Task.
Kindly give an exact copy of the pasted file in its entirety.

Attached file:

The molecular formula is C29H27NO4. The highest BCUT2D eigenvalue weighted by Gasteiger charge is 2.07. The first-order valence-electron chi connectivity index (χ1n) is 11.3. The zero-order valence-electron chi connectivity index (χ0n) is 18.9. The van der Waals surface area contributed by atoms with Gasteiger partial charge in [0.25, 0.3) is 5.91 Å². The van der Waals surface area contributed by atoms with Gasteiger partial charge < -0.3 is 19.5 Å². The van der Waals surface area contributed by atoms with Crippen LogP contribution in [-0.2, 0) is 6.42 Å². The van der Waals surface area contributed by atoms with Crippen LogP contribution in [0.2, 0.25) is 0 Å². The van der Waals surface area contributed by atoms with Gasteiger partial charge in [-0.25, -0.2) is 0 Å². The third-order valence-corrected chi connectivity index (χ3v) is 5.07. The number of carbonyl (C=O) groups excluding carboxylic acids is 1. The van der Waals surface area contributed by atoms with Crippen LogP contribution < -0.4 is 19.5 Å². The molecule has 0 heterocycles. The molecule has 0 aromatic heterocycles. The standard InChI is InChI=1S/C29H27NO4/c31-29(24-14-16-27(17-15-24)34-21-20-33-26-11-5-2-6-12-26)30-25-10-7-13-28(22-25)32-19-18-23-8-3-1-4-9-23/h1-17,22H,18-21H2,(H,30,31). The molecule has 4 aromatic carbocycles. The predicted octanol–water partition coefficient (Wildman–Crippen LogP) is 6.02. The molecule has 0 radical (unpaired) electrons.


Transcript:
The molecular formula is C29H27NO4. The highest BCUT2D eigenvalue weighted by Gasteiger charge is 2.07. The first-order valence-electron chi connectivity index (χ1n) is 11.3. The zero-order valence-electron chi connectivity index (χ0n) is 18.9. The van der Waals surface area contributed by atoms with Gasteiger partial charge in [0.25, 0.3) is 5.91 Å². The van der Waals surface area contributed by atoms with Gasteiger partial charge < -0.3 is 19.5 Å². The van der Waals surface area contributed by atoms with Crippen LogP contribution in [-0.2, 0) is 6.42 Å². The van der Waals surface area contributed by atoms with Crippen LogP contribution in [0.2, 0.25) is 0 Å². The van der Waals surface area contributed by atoms with Gasteiger partial charge in [-0.25, -0.2) is 0 Å². The third-order valence-corrected chi connectivity index (χ3v) is 5.07. The number of carbonyl (C=O) groups excluding carboxylic acids is 1. The van der Waals surface area contributed by atoms with Crippen LogP contribution < -0.4 is 19.5 Å². The molecule has 0 heterocycles. The molecule has 0 aromatic heterocycles. The standard InChI is InChI=1S/C29H27NO4/c31-29(24-14-16-27(17-15-24)34-21-20-33-26-11-5-2-6-12-26)30-25-10-7-13-28(22-25)32-19-18-23-8-3-1-4-9-23/h1-17,22H,18-21H2,(H,30,31). The molecule has 4 aromatic carbocycles. The predicted octanol–water partition coefficient (Wildman–Crippen LogP) is 6.02. The molecule has 0 radical (unpaired) electrons.